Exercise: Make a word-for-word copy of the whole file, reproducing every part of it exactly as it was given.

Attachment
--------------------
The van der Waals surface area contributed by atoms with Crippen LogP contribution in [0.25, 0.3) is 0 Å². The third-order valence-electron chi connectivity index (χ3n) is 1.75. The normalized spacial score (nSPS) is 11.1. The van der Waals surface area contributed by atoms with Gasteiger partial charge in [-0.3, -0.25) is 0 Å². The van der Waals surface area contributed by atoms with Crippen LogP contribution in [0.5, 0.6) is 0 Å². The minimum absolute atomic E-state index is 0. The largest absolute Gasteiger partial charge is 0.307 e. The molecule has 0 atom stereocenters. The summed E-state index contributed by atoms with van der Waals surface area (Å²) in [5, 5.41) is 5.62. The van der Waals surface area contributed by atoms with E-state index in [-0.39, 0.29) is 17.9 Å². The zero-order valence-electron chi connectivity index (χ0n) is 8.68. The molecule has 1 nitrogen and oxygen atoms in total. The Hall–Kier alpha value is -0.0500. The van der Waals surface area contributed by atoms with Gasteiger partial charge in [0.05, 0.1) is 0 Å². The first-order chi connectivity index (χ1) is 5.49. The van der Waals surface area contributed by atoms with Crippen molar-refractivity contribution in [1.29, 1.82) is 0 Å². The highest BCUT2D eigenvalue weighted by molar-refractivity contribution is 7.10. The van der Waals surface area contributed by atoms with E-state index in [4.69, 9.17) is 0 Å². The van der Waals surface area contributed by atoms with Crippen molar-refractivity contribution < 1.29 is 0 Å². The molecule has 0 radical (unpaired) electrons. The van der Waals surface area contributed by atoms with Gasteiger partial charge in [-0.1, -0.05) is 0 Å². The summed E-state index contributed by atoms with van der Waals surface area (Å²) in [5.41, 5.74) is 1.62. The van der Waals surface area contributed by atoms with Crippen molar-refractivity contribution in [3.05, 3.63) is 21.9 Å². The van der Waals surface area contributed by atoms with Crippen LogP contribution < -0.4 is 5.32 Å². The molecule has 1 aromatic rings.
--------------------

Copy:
The van der Waals surface area contributed by atoms with Crippen LogP contribution in [0.25, 0.3) is 0 Å². The third-order valence-electron chi connectivity index (χ3n) is 1.75. The normalized spacial score (nSPS) is 11.1. The van der Waals surface area contributed by atoms with Gasteiger partial charge in [-0.3, -0.25) is 0 Å². The van der Waals surface area contributed by atoms with Crippen LogP contribution in [0.5, 0.6) is 0 Å². The minimum absolute atomic E-state index is 0. The largest absolute Gasteiger partial charge is 0.307 e. The molecule has 0 atom stereocenters. The summed E-state index contributed by atoms with van der Waals surface area (Å²) in [5, 5.41) is 5.62. The van der Waals surface area contributed by atoms with E-state index in [-0.39, 0.29) is 17.9 Å². The zero-order valence-electron chi connectivity index (χ0n) is 8.68. The molecule has 1 nitrogen and oxygen atoms in total. The Hall–Kier alpha value is -0.0500. The van der Waals surface area contributed by atoms with Gasteiger partial charge in [0.05, 0.1) is 0 Å². The first-order chi connectivity index (χ1) is 5.49. The van der Waals surface area contributed by atoms with Crippen molar-refractivity contribution in [1.29, 1.82) is 0 Å². The highest BCUT2D eigenvalue weighted by molar-refractivity contribution is 7.10. The van der Waals surface area contributed by atoms with E-state index in [4.69, 9.17) is 0 Å². The van der Waals surface area contributed by atoms with Crippen molar-refractivity contribution < 1.29 is 0 Å². The molecule has 0 radical (unpaired) electrons. The van der Waals surface area contributed by atoms with Gasteiger partial charge in [-0.1, -0.05) is 0 Å². The summed E-state index contributed by atoms with van der Waals surface area (Å²) in [5.41, 5.74) is 1.62. The van der Waals surface area contributed by atoms with Crippen molar-refractivity contribution in [3.05, 3.63) is 21.9 Å². The van der Waals surface area contributed by atoms with Crippen LogP contribution < -0.4 is 5.32 Å². The molecule has 1 aromatic rings.